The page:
The assembly of neural circuits during development endows the brain with the ability to perceive the environment, control motor output, and perform higher cognitive functions. Failure to assemble proper neural circuits may result in neurodevelopmental disorders including intellectual disability and autism spectrum disorders. Epigenetic mechanisms, and in particular chromatin remodeling, are potent regulators of neuronal connectivity. Here, we review recent studies highlighting the essential role of the ATPdependent nucleosomal remodeling and deacetylase (NuRD) complex in epigenetic programming of neurons to drive neural circuit assembly and organism behavior.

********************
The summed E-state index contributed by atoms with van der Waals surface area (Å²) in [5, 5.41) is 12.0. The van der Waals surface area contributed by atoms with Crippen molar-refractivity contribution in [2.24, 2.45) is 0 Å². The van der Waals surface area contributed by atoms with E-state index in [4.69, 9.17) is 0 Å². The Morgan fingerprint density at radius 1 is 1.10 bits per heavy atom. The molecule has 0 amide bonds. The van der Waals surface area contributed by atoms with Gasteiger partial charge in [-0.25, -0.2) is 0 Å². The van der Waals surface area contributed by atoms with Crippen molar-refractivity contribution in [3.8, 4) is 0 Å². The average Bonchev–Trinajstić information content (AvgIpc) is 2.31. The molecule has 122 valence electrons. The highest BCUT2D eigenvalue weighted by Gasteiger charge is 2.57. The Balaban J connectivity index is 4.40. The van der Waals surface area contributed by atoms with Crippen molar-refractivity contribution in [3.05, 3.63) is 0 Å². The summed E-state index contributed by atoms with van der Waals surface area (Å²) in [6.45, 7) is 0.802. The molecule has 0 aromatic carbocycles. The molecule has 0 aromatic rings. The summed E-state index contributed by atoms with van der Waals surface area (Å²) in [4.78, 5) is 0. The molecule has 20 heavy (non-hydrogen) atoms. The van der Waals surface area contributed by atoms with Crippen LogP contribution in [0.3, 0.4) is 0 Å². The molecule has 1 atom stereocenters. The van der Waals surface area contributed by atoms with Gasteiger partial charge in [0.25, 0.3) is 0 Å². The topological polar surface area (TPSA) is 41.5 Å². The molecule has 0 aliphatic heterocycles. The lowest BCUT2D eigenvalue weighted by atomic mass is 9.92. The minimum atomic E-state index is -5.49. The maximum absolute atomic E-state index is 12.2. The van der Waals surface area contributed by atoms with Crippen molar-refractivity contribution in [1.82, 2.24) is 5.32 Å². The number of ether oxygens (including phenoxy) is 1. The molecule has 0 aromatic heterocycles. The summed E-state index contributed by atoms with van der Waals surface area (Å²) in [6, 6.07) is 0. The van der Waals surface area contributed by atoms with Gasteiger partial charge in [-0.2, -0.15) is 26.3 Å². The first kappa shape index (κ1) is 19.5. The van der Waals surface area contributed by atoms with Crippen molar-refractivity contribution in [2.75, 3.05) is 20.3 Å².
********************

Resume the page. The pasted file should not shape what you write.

Isolated brain tumors contain cells that exhibit stem cell features and a tissue microenvironment bearing remarkable similarities to the normal neurogenic niche. This supports the idea that neural stem (NSCs) or progenitor cells, and their progeny are the likely tumor cell(s) of origin. This prompted the investigation of the relationship between NSCs/progenitors and the initiation of tumorigenesis. These studies led to the identification of common signaling machineries underlying NSC development and tumor formation, particularly those with known roles in proliferation and cell fate determination. This review will explore the molecular mechanisms that regulate NSC behavior in the neurogenic niche of the forebrain, and how deregulation of the developmental potential of NSCs might contribute to tumorigenesis.